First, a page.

Amazing what a little time and unconsciousness will do for remembering things. I remembered quite vividly that I had indeed put the ADB cables into a box, as I’d originally thought. What was new was the clear recollection that one smaller box had not fit into the larger tote bin I have all the others in. I knew exactly where that one box was, and that I hadn’t searched it yesterday, completely missing it because it was in plain sight.

So, I got up, and opened the box. There it was, my four ADB cables. Back in business! Cranking through the G3 purge over the weekend. Hope to sell it next week…

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Fancy detective work

by Michael Alderete on 10/9/2003

So I am, as part of my effort to get rid of crap around the house, working on resuscitating my old Mac, a Beige G3, in order to sell it. The system has been sitting in the corner of our office, completely disconnected. Indeed, I’d unplugged everything from it, and stored the cables, mouse, keyboard, etc., elsewhere. Heh, to reduce clutter.

So setting it up initially involves tracking down all the pieces, so that I can turn it on. Power, graphics, and Ethernet were easy; those are already connected to things in the office, I can just borrow them. And I knew where the keyboard was, because I had used it for a while on my new Mac, until I found an acceptable replacement. After digging in boxes for 20 minutes, I found the old mouse. The only piece missing is an ADB cable to attach the keyboard to the Mac.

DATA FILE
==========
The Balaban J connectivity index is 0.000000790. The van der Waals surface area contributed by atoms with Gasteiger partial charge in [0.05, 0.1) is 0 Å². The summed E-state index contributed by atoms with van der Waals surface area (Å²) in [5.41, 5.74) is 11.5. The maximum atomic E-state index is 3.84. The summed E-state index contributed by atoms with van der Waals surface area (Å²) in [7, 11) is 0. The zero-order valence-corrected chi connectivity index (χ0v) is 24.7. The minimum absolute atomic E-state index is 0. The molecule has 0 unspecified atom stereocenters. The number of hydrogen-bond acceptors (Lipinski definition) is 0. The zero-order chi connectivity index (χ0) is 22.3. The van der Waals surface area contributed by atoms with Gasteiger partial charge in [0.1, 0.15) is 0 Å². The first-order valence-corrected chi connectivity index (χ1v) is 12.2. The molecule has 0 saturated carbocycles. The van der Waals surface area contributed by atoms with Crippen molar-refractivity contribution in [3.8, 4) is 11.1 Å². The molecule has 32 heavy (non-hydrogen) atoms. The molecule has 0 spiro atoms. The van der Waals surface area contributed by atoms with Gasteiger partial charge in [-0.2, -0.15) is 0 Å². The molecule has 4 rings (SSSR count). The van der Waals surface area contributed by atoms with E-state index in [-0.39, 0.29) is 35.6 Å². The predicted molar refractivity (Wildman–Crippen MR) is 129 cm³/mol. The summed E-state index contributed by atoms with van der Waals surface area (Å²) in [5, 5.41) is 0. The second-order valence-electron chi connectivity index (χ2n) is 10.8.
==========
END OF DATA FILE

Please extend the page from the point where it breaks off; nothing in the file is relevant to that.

I can’t find one.

After digging in boxes in four different rooms for over an hour, I just can’t find where I stored the damn thing. I probably have exactly one of them, and it’s just hiding from me.

So, time to take a break, and think about where it could be. Let’s see, I got the new Mac about two years ago…both Macs where hooked up and running for a couple months…what did I do when I disconnected the G3? Well, I kept using the old keyboard for a while…but that was with an adapter, not the keyboard cable. What did I do when I retired the keyboard…?

Hmmm, wait a minute! I have a padded keyboard case, that I bought specifically for that beloved old keyboard, except the damn thing doesn’t fit. So I took the keyboard out of it, but maybe the cable is still there!